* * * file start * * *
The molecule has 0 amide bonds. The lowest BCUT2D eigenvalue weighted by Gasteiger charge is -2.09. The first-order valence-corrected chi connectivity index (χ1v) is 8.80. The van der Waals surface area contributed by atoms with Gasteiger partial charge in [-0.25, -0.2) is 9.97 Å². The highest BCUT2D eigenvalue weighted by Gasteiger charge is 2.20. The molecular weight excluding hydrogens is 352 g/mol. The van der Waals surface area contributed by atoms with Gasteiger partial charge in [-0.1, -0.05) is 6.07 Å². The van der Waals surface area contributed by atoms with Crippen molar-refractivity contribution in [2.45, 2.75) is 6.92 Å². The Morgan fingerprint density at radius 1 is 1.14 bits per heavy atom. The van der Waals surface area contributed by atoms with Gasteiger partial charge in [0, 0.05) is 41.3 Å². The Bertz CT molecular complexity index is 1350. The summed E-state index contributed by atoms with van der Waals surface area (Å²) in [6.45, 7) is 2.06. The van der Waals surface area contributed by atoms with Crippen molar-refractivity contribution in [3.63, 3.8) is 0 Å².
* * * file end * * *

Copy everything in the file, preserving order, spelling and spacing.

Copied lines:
The molecule has 0 amide bonds. The lowest BCUT2D eigenvalue weighted by Gasteiger charge is -2.09. The first-order valence-corrected chi connectivity index (χ1v) is 8.80. The van der Waals surface area contributed by atoms with Gasteiger partial charge in [-0.25, -0.2) is 9.97 Å². The highest BCUT2D eigenvalue weighted by Gasteiger charge is 2.20. The molecular weight excluding hydrogens is 352 g/mol. The van der Waals surface area contributed by atoms with Gasteiger partial charge in [-0.1, -0.05) is 6.07 Å². The van der Waals surface area contributed by atoms with Crippen molar-refractivity contribution in [2.45, 2.75) is 6.92 Å². The Morgan fingerprint density at radius 1 is 1.14 bits per heavy atom. The van der Waals surface area contributed by atoms with Gasteiger partial charge in [0, 0.05) is 41.3 Å². The Bertz CT molecular complexity index is 1350. The summed E-state index contributed by atoms with van der Waals surface area (Å²) in [6.45, 7) is 2.06. The van der Waals surface area contributed by atoms with Crippen molar-refractivity contribution in [3.63, 3.8) is 0 Å².